So is the Journal Building Historic?
Historic Preservation Commission goes from one preservation battle to another.
Just a day after the Historic Preservation Commission granted temporary historic status to the Marcus Center for the Performing Arts, two aldermen have nominated the Milwaukee Journal Sentinel headquarters for historic protection. The move could trigger another hotly-contested historic preservation debate within City Hall.
Council members Robert Bauman and Michael Murphy submitted nomination papers following the Tuesday morning Common Council meeting to designate the building at 333 W. State St. as a historic structure.
The six-story building has seen a lot of changes in its nearly 100 years of life. Built in 1924 for The Milwaukee Journal, the printing presses have decamped for suburban West Milwaukee while an ever-shrinking reporting staff remains. A highly-decorative frieze (stone artwork wrapping the building) depicting the history of communication was removed from the building in 2011. A handful of decorative elements still remain on the facade, paying tribute to historic figures in communication and printing. City records indicate the building has 256,429 square feet of space –much of it now empty.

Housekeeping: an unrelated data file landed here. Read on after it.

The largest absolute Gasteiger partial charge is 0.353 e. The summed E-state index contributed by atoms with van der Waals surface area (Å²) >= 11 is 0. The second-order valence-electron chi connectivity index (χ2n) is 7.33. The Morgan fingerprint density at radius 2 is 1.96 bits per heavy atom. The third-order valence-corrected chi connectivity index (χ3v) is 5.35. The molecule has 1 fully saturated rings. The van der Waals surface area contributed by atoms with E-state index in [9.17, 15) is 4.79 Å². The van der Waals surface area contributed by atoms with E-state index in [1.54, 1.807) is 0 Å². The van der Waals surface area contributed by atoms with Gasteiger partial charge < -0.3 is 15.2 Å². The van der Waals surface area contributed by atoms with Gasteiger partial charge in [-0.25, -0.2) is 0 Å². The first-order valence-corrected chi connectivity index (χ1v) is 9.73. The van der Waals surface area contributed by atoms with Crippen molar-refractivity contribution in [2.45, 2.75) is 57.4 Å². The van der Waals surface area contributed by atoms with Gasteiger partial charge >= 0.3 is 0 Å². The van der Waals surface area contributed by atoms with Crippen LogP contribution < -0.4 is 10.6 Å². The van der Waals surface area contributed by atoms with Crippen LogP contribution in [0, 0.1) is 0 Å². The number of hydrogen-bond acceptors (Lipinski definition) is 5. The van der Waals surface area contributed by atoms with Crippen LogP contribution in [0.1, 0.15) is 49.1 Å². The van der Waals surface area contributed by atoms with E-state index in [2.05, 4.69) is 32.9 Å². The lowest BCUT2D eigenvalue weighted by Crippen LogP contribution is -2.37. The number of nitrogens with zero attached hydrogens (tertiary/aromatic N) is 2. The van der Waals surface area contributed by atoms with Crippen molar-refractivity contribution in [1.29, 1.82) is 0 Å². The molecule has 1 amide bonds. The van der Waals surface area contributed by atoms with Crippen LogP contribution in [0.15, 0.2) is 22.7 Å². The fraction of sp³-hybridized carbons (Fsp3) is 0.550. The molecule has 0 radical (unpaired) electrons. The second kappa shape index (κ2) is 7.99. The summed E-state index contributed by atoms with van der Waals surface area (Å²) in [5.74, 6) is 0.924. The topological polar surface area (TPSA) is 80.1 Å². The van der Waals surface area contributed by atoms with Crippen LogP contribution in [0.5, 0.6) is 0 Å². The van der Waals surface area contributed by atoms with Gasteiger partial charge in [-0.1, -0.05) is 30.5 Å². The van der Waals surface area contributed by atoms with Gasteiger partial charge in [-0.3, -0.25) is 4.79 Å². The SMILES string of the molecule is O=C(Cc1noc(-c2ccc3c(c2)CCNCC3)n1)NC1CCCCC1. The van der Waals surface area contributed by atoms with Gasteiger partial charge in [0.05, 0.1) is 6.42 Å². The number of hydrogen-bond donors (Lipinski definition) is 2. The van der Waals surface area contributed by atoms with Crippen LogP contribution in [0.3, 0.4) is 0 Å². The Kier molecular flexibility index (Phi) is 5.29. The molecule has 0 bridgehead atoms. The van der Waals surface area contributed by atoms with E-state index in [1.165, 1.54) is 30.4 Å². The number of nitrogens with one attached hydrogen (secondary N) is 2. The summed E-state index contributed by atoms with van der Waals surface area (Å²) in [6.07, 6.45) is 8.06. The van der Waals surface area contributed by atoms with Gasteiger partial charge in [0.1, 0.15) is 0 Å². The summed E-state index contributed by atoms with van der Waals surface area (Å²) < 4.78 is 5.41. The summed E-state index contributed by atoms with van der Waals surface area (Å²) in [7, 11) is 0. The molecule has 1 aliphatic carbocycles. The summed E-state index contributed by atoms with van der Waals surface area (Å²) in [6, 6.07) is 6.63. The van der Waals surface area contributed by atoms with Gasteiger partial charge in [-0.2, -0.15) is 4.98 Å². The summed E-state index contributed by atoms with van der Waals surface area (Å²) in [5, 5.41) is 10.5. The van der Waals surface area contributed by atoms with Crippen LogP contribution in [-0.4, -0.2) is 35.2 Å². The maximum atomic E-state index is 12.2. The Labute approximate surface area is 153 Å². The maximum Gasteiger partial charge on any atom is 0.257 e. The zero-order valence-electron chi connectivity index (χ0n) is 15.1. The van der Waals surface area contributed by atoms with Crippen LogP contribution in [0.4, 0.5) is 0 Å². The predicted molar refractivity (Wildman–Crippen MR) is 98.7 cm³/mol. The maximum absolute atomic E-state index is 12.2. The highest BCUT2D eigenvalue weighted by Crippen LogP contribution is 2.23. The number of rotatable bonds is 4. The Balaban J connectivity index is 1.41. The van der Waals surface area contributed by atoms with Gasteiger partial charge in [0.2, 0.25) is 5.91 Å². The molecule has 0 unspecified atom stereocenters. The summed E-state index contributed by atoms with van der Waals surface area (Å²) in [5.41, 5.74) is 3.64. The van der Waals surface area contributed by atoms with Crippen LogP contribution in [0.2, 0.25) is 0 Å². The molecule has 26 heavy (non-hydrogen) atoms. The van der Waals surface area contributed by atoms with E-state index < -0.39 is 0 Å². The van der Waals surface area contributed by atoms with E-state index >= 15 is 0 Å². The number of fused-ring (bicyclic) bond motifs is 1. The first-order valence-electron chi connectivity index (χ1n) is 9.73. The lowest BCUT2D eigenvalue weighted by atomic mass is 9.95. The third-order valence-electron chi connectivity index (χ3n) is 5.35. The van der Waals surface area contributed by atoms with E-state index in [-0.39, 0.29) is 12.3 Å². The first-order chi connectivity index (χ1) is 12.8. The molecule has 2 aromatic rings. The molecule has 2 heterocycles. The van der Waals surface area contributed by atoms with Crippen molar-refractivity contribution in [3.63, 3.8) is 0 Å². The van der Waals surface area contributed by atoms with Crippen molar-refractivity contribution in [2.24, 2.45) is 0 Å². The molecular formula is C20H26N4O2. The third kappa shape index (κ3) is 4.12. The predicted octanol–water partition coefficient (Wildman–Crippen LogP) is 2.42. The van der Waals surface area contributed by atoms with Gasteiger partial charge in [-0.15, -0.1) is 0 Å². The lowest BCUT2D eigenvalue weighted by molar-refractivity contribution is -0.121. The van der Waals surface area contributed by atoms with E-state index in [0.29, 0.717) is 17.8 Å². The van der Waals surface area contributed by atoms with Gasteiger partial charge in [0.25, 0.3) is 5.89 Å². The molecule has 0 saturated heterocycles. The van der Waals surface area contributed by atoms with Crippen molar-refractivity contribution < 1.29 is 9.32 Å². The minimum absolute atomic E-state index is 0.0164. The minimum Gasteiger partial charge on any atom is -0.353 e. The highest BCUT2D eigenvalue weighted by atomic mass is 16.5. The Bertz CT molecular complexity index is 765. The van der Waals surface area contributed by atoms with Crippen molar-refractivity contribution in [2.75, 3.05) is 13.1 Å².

Jeffers has successfully navigated the restrictions of local historic designation in the past, for buildings both old and new. Most recently the developer secured approval to build an 11-story office building at the northwest corner of N. Broadway and E. Clybourn St. in a city-designated historic district. Adjacent to that he also successfully redeveloped the Mitchell and Mackie buildings. On the other end of Downtown, the developer is pursuing a plan to develop an event space in the former St. James Episcopal Church.
In response to Jeffers’ church plans, Bauman said in July 2018: “We should give you the man-of-the-year award for historic preservation.” If Jeffers’ acquisition and Bauman’s nomination both move forward, Jeffers will have to vie for back-to-back titles.
Bauman, who sits on the city’s Historic Preservation Commission as the council representative, could not be reached for comment by the time of publication.
A building’s owner retains the right to appeal the decision of the Historic Preservation Commission to the full Common Council. The designation would require any future exterior modifications to the building to obtain a Certificate of Appropriateness from the commission. The city’s historic preservation ordinance does not govern the interior of buildings.
On February 5, 2019 Alderman Bauman & Alderman Murphy jointly signed an application for historic designation of the Journal Building pic.twitter.com/mzPIvHgdZF
— Robert Bauman (@RobertBauman3) February 5, 2019
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